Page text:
That said, the author goes on in chapter 6 to say that his hearers have not fallen away from Christ, and won’t, because God is faithful and their faith is real. He’s confident they will escape the danger of apostasy because God won’t let go of them—but he still wants them to understand that danger and take it very seriously, because the Bible doesn’t promise that everyone we think is a Christian will be saved. Salvation is a work of God that we cannot undo, and so it’s impossible to “lose” our salvation, because God never lets go of his saints—but who are the saints? The saints are those who hold fast to Christ, who keep pursuing him even when the road is rough. The evidence of our salvation is our endurance, the ongoing faithfulness of God echoed and reflected in our own lives. And so Hebrews tells us not to get too impressed with ourselves, and not to take ourselves for granted; God is faithful, but we still need to keep running, to keep pressing on, to stay in the race, because we haven’t crossed the finish line yet.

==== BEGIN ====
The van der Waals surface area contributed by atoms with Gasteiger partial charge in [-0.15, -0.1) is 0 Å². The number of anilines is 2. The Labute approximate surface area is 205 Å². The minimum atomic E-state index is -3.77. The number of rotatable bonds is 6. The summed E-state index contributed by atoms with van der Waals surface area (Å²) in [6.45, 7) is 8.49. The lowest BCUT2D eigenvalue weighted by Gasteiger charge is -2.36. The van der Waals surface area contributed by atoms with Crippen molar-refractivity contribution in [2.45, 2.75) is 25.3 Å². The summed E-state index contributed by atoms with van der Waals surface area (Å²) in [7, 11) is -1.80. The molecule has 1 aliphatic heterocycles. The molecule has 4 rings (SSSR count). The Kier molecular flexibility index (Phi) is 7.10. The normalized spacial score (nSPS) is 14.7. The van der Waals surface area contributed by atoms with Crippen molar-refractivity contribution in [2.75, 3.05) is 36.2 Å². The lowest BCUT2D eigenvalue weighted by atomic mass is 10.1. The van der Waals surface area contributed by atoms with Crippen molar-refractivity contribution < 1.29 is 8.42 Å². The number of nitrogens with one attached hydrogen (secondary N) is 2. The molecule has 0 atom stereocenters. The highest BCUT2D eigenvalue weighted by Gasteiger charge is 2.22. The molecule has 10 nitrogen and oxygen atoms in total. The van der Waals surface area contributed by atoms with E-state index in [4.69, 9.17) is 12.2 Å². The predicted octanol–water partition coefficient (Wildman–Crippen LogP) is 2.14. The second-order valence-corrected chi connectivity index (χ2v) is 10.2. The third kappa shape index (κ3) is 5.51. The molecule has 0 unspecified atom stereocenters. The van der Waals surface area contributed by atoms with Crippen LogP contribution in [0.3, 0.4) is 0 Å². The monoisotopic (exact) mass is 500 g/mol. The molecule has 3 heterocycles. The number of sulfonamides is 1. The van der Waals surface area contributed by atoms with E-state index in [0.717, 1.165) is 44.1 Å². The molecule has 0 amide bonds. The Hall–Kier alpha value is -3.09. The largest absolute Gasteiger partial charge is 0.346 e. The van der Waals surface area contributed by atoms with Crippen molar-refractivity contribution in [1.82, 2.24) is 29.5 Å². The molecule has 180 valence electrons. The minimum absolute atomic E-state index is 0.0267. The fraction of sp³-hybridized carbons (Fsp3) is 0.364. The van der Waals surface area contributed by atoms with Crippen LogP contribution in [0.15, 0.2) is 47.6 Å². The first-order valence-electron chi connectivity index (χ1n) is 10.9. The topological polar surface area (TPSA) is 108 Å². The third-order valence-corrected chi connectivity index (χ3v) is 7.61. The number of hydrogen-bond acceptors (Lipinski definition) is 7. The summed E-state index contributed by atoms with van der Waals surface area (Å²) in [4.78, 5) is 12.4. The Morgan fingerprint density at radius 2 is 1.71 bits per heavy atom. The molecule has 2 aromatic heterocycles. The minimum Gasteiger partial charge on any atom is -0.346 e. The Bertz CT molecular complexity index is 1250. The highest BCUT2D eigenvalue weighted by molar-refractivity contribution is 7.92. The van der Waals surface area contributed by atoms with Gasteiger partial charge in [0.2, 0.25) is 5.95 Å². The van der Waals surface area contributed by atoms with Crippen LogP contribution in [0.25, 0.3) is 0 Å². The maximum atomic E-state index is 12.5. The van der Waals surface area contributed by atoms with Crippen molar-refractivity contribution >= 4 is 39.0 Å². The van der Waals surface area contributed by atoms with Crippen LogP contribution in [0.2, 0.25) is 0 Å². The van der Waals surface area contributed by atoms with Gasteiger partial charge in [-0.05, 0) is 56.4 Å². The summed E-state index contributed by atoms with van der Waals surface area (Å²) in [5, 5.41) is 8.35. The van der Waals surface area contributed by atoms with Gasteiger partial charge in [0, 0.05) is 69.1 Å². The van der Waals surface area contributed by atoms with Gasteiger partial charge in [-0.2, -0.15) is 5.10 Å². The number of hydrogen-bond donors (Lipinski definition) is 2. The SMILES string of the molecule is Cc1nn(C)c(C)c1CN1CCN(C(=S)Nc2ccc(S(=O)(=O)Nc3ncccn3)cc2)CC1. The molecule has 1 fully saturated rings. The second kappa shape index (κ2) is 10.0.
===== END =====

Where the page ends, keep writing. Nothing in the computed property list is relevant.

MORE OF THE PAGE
Now, though the author is talking about one particular sin here, it’s important to realize just how seriously he takes sin in general—far more seriously, I suspect, than any of us do. Sure, we take some sins seriously—the ones that repel us, that offend us, that are characteristic of people we don’t like or respect; and there are no doubt some sins in our own lives that we really don’t like seeing in ourselves, and we take those seriously as well. In general, though, I think most of us think of ourselves most of the time as good people; we don’t agonize over our sin much, or see it as something over which we ought to agonize. We aren’t captured by the reality that our hearts are idolatrous, unfaithful, forever prone to wander off and pursue other loves besides our Lord and Savior; which means we aren’t captured by the greatness of God’s grace. Jesus tells Simon the Pharisee, regarding the woman who anointed his feet with perfume, “She has been forgiven much, so she loves much; the one who has been forgiven little, loves little.” We have all been forgiven much, and are being forgiven much—but we often don’t really feel that.